Columbia News Video Forum

Saltzman War and Peace Institute Experts Question Whether Democracy Is the Best Option for Rebuilding Iraq

Richard Betts, Robert Jervis and Warner Shilling, Saltzman War and Peace Institute and SIPA professors, discuss the paradoxes that pose a threat to Iraqi reconstruction. The three question whether democracy is the best course of action in reconstructing Iraq and agree that it will take the United States a substantial amount of time and financial support to accomplish.

Richard Betts
Richard Betts

A Democratic Iraq Might Want Weapons of Mass Destruction to Protect Itself from Neighbors, Says Richard Betts
If the United States helped to develop a free, liberal democracy like our own, it would certainly be in the interest of a free, independent Iraq to create and maintain weapons of mass destruction to fend off the perceived threat of neighboring countries, such as Iran, says Richard Betts.

Real (13:46)Video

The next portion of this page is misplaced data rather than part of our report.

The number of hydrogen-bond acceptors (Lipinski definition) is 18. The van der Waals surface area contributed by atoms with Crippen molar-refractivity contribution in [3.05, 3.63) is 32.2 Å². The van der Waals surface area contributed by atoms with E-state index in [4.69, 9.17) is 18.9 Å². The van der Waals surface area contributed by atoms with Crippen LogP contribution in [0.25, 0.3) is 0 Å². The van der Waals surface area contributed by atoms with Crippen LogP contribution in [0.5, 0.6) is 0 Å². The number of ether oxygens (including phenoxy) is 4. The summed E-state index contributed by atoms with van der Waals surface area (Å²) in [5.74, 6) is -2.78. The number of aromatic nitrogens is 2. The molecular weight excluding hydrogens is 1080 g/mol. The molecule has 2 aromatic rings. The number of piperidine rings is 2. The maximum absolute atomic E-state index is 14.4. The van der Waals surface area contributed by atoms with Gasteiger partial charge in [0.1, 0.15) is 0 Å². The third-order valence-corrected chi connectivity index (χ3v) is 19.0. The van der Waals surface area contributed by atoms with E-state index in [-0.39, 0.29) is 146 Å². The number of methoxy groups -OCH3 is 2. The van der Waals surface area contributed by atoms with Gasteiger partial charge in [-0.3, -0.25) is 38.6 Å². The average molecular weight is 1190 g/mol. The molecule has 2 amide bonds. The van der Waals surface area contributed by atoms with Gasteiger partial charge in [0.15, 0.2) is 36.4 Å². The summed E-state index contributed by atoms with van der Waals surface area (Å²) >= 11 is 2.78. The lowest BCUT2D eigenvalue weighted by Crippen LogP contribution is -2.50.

Robert Jervis
Robert Jervis

Proper Nation Building Could Take the United States Eight to Ten Years, Says Robert Jervis
A campaign of proper nation building could put the United States in Iraq for up to eight or ten years, estimates Robert Jervis. The longer the United States stays in the region, there would be a greater likelihood of terrorist retaliation on U.S. interests, he says.

Real (24:40)Video
Warner Schilling
Warner Schilling

The Longer it Takes to Restore Iraq, the More Likely the Region Will Produce More Terrorism Recruits, Says Warner Shilling
I have never believed in the ease of developing a democratic polity in Iraq, says Warner Shilling. The longer we take to restore Iraq, the more likely it is that the region will produce more recruits for terrorism, he says.

Real (19:19)Video

Shot: Apr 10, 2003
Published: May 05, 2003
Last modified:May 05, 2003